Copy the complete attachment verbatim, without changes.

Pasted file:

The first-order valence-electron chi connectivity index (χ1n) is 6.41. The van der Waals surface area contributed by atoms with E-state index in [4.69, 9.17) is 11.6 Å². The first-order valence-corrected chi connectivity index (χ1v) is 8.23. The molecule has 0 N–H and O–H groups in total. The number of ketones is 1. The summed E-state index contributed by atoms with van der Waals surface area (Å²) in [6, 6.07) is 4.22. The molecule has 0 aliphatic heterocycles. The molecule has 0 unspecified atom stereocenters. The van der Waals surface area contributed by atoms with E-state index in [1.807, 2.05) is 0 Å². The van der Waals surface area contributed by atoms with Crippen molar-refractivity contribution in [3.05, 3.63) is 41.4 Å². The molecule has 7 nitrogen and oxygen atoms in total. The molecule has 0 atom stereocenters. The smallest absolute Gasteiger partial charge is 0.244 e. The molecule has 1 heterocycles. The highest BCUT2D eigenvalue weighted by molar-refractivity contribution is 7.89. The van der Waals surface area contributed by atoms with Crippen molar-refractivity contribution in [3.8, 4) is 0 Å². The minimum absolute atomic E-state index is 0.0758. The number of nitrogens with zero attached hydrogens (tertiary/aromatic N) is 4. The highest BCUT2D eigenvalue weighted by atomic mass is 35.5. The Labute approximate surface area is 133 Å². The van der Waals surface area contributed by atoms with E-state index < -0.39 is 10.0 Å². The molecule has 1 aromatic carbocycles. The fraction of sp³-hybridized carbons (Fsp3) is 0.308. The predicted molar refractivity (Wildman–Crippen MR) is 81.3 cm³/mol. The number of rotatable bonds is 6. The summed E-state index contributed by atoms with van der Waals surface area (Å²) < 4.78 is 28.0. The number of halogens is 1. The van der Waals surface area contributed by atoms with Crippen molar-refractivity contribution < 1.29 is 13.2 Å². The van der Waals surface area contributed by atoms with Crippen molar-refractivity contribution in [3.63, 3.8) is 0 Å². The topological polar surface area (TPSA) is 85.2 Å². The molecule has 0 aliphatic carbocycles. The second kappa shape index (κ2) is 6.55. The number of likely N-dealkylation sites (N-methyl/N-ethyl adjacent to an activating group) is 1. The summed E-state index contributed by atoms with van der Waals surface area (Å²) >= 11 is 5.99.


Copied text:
The first-order valence-electron chi connectivity index (χ1n) is 6.41. The van der Waals surface area contributed by atoms with E-state index in [4.69, 9.17) is 11.6 Å². The first-order valence-corrected chi connectivity index (χ1v) is 8.23. The molecule has 0 N–H and O–H groups in total. The number of ketones is 1. The summed E-state index contributed by atoms with van der Waals surface area (Å²) in [6, 6.07) is 4.22. The molecule has 0 aliphatic heterocycles. The molecule has 0 unspecified atom stereocenters. The van der Waals surface area contributed by atoms with E-state index in [1.807, 2.05) is 0 Å². The van der Waals surface area contributed by atoms with Crippen molar-refractivity contribution in [3.05, 3.63) is 41.4 Å². The molecule has 7 nitrogen and oxygen atoms in total. The molecule has 0 atom stereocenters. The smallest absolute Gasteiger partial charge is 0.244 e. The molecule has 1 heterocycles. The highest BCUT2D eigenvalue weighted by molar-refractivity contribution is 7.89. The van der Waals surface area contributed by atoms with Crippen molar-refractivity contribution in [3.8, 4) is 0 Å². The minimum absolute atomic E-state index is 0.0758. The number of nitrogens with zero attached hydrogens (tertiary/aromatic N) is 4. The highest BCUT2D eigenvalue weighted by atomic mass is 35.5. The Labute approximate surface area is 133 Å². The van der Waals surface area contributed by atoms with E-state index < -0.39 is 10.0 Å². The molecule has 1 aromatic carbocycles. The fraction of sp³-hybridized carbons (Fsp3) is 0.308. The predicted molar refractivity (Wildman–Crippen MR) is 81.3 cm³/mol. The number of rotatable bonds is 6. The summed E-state index contributed by atoms with van der Waals surface area (Å²) < 4.78 is 28.0. The number of halogens is 1. The van der Waals surface area contributed by atoms with Crippen molar-refractivity contribution < 1.29 is 13.2 Å². The van der Waals surface area contributed by atoms with Crippen molar-refractivity contribution in [3.63, 3.8) is 0 Å². The topological polar surface area (TPSA) is 85.2 Å². The molecule has 0 aliphatic carbocycles. The second kappa shape index (κ2) is 6.55. The number of likely N-dealkylation sites (N-methyl/N-ethyl adjacent to an activating group) is 1. The summed E-state index contributed by atoms with van der Waals surface area (Å²) >= 11 is 5.99.